In such a way did the black giant of Tarn Wethelan find release, and the grim lady of the moor win the White Hawk: and of her he was as glad as grass would be of rain.
A quote from “Tarn Wethlan” in Alan Garner’s Collected Folktales, published in 2010.
(Read Neil Gaiman’s review at http://www.theguardian.com/books/2011/dec/14/collected-folk-tales-garner-review)
I started this post with the last line of Garner’s version of the Arthurian legend about the marriage of Sir Gawaine and the Lady Ragnal, a tale I tell myself. I am intrigued by this author’s point of view. I have always loved Garner’s voice; this turn of phrase … and of her he was as glad as grass is of rain… made me wonder about rain, how weather effects us all, and why I don’t mention it much in my storytelling …
This legend is set on St Stephen’s-tide, the day after Christmas. I imagined the December weather In Northumberland. Hard frost, hills blanketed in snow, biting wind , icicles on walls, … all this seemed such a dream in the Tropics. Here, on Boxing Day, the grass in my yard was parched. It was 40C and baking hot and we were desperate for rain.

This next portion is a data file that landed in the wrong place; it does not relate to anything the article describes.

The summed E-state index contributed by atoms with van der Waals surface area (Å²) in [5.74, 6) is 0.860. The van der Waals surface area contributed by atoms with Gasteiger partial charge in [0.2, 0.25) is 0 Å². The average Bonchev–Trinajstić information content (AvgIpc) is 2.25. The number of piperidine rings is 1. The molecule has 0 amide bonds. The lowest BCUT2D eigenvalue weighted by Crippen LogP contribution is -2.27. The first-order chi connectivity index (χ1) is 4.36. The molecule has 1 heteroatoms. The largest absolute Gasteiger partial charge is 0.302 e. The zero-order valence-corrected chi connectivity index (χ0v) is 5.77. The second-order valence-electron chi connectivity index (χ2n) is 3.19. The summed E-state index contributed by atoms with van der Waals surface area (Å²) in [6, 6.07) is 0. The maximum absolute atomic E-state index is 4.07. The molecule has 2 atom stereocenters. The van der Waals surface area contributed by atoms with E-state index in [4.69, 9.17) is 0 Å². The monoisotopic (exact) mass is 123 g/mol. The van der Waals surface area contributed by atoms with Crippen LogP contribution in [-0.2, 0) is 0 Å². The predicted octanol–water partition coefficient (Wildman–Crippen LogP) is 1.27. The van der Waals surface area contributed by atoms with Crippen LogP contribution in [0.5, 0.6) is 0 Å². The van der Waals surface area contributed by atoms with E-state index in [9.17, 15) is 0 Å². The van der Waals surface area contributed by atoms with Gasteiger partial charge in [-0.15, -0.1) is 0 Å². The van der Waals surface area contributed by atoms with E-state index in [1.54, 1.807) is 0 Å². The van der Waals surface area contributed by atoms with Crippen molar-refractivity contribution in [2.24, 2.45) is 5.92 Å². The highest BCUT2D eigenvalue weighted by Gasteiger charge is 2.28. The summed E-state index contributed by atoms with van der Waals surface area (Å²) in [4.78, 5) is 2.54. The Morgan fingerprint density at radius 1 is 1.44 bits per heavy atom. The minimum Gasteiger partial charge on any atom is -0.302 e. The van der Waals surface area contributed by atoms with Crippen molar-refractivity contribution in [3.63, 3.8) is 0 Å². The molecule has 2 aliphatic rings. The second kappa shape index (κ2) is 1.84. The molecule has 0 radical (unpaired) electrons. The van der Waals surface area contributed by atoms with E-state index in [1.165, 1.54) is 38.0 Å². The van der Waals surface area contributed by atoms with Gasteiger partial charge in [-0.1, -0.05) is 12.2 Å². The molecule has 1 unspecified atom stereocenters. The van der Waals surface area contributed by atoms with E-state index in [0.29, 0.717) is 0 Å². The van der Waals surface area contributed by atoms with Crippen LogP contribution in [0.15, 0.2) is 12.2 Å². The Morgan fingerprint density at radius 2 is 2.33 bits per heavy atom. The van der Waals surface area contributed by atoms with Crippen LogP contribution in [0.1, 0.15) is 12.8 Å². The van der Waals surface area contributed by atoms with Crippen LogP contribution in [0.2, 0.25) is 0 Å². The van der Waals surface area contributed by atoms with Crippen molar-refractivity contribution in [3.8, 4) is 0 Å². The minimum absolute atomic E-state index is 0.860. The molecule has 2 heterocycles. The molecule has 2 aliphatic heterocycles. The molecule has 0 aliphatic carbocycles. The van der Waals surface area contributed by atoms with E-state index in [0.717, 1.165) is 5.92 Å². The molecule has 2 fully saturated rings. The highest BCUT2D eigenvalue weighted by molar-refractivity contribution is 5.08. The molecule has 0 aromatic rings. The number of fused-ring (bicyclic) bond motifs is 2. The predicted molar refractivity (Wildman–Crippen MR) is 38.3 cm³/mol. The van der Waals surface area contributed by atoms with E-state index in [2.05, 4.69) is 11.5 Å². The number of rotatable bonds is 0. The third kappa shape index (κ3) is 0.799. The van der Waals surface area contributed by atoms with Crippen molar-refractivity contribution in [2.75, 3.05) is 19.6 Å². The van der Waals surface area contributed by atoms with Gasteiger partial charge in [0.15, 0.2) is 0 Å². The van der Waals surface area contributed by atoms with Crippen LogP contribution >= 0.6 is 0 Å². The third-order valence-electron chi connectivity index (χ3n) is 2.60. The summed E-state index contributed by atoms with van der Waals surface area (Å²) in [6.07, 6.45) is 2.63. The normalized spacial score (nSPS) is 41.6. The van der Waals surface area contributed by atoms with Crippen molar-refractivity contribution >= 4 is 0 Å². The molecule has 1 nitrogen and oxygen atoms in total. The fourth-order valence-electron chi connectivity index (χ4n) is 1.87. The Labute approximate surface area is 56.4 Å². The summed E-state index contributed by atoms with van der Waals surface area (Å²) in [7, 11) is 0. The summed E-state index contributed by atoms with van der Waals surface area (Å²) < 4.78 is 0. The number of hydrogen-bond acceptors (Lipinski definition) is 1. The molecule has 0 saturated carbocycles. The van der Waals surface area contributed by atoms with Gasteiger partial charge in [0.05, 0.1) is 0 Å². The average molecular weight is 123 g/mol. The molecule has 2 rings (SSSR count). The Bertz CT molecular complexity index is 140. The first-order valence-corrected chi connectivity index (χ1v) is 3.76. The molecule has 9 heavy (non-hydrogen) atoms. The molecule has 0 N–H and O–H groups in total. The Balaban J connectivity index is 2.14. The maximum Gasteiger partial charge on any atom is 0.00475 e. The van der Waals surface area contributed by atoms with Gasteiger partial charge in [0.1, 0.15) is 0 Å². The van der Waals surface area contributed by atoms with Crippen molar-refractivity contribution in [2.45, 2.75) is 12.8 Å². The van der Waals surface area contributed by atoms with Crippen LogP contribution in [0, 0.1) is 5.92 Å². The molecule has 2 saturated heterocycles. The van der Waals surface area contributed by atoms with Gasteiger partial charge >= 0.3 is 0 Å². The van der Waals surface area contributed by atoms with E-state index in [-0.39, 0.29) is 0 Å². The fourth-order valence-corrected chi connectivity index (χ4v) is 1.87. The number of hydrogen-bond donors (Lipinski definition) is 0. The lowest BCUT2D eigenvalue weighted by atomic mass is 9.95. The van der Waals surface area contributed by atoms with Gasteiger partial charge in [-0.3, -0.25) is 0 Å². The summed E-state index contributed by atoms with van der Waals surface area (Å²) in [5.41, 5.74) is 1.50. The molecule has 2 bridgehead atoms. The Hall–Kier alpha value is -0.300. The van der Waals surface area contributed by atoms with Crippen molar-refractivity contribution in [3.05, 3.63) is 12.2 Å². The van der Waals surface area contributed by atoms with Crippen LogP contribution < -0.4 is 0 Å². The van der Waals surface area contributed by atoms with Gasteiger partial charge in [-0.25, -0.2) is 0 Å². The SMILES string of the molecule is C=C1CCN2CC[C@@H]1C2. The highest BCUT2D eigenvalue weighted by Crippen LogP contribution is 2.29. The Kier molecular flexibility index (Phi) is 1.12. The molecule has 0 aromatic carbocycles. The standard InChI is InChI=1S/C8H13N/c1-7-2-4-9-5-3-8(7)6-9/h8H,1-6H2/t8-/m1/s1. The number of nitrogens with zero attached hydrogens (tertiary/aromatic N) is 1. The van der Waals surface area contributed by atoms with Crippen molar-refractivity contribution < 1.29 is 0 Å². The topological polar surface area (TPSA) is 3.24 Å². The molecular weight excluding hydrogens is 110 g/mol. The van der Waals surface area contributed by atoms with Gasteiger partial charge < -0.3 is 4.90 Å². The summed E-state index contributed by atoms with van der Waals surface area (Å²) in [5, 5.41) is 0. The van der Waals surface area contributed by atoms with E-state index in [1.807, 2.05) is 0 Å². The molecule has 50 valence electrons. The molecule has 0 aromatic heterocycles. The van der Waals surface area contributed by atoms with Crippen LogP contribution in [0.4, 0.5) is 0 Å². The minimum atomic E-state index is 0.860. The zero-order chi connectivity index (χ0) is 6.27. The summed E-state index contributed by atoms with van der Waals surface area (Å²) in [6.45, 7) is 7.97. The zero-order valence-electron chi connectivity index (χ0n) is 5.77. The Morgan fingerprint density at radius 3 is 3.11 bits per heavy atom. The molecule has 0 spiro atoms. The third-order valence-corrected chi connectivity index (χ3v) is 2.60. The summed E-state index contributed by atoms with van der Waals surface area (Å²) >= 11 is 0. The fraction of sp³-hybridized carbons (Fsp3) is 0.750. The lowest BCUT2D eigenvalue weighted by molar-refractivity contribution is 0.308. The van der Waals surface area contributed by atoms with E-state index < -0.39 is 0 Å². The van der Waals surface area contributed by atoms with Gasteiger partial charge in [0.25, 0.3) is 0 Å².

…and of her he was as glad as grass is of rain…
I kept a weather eye open as I worked steadily moving on from room to room inside the house, sweat dripping from me, The crack of a lightning bolt came as a surprise. looked out,
The weather had turned, the heavens finally opened with a tropical storm full of thunder, flashes of light, cracking close by and the glorious warm drenching of rain.
What a relief what it rains!
Later, as I wandered in the garden, I wondered … was she as sweet on him as honeysuckle after rain?
How glad is grass, really, after rain?
Does it become lush and wild like nearby creek I walk by?
What’s left behind after rain?
Here’s to rain! Happy New Year! Health, joy and enough rain to keep you going and growing!
Stories Twigs … by Meg is licensed under a Creative Commons Attribution-NonCommercial-ShareAlike 4.0 International License.